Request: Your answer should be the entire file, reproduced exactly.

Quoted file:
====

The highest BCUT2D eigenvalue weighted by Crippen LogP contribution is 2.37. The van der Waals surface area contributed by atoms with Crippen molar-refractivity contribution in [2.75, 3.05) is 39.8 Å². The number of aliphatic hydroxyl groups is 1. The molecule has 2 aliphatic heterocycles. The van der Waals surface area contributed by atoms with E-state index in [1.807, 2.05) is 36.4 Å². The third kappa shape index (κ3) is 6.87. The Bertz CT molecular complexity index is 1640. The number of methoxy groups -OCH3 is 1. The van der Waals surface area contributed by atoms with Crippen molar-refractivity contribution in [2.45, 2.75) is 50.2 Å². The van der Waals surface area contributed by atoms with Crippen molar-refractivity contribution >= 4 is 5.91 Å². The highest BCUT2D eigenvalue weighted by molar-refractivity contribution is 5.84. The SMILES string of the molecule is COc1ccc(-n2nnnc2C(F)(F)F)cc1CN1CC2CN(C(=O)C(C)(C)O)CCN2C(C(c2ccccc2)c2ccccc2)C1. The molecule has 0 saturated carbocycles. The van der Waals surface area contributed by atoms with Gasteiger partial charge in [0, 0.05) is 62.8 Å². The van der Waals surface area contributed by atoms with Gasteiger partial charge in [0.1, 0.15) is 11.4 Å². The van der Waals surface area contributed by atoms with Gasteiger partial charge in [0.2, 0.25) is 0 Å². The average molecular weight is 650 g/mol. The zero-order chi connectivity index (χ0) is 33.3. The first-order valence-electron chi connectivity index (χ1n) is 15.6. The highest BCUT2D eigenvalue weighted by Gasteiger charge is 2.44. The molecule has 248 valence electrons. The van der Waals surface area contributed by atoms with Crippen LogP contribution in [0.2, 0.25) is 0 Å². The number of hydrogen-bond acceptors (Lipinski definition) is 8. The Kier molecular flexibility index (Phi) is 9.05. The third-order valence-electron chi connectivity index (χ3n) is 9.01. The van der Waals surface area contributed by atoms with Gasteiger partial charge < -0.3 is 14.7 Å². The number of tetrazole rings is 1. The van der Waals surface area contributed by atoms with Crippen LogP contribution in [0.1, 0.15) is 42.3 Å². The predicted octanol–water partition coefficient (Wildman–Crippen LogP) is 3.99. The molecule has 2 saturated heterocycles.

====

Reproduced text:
The highest BCUT2D eigenvalue weighted by Crippen LogP contribution is 2.37. The van der Waals surface area contributed by atoms with Crippen molar-refractivity contribution in [2.75, 3.05) is 39.8 Å². The number of aliphatic hydroxyl groups is 1. The molecule has 2 aliphatic heterocycles. The van der Waals surface area contributed by atoms with E-state index in [1.807, 2.05) is 36.4 Å². The third kappa shape index (κ3) is 6.87. The Bertz CT molecular complexity index is 1640. The number of methoxy groups -OCH3 is 1. The van der Waals surface area contributed by atoms with Crippen molar-refractivity contribution in [2.45, 2.75) is 50.2 Å². The van der Waals surface area contributed by atoms with Crippen molar-refractivity contribution >= 4 is 5.91 Å². The highest BCUT2D eigenvalue weighted by molar-refractivity contribution is 5.84. The SMILES string of the molecule is COc1ccc(-n2nnnc2C(F)(F)F)cc1CN1CC2CN(C(=O)C(C)(C)O)CCN2C(C(c2ccccc2)c2ccccc2)C1. The molecule has 0 saturated carbocycles. The van der Waals surface area contributed by atoms with Gasteiger partial charge in [0, 0.05) is 62.8 Å². The van der Waals surface area contributed by atoms with Gasteiger partial charge in [0.1, 0.15) is 11.4 Å². The van der Waals surface area contributed by atoms with Gasteiger partial charge in [0.2, 0.25) is 0 Å². The average molecular weight is 650 g/mol. The zero-order chi connectivity index (χ0) is 33.3. The first-order valence-electron chi connectivity index (χ1n) is 15.6. The highest BCUT2D eigenvalue weighted by Gasteiger charge is 2.44. The molecule has 248 valence electrons. The van der Waals surface area contributed by atoms with Crippen LogP contribution in [0.2, 0.25) is 0 Å². The number of hydrogen-bond acceptors (Lipinski definition) is 8. The Kier molecular flexibility index (Phi) is 9.05. The third-order valence-electron chi connectivity index (χ3n) is 9.01. The van der Waals surface area contributed by atoms with Gasteiger partial charge < -0.3 is 14.7 Å². The number of tetrazole rings is 1. The van der Waals surface area contributed by atoms with Crippen LogP contribution in [0.1, 0.15) is 42.3 Å². The predicted octanol–water partition coefficient (Wildman–Crippen LogP) is 3.99. The molecule has 2 saturated heterocycles.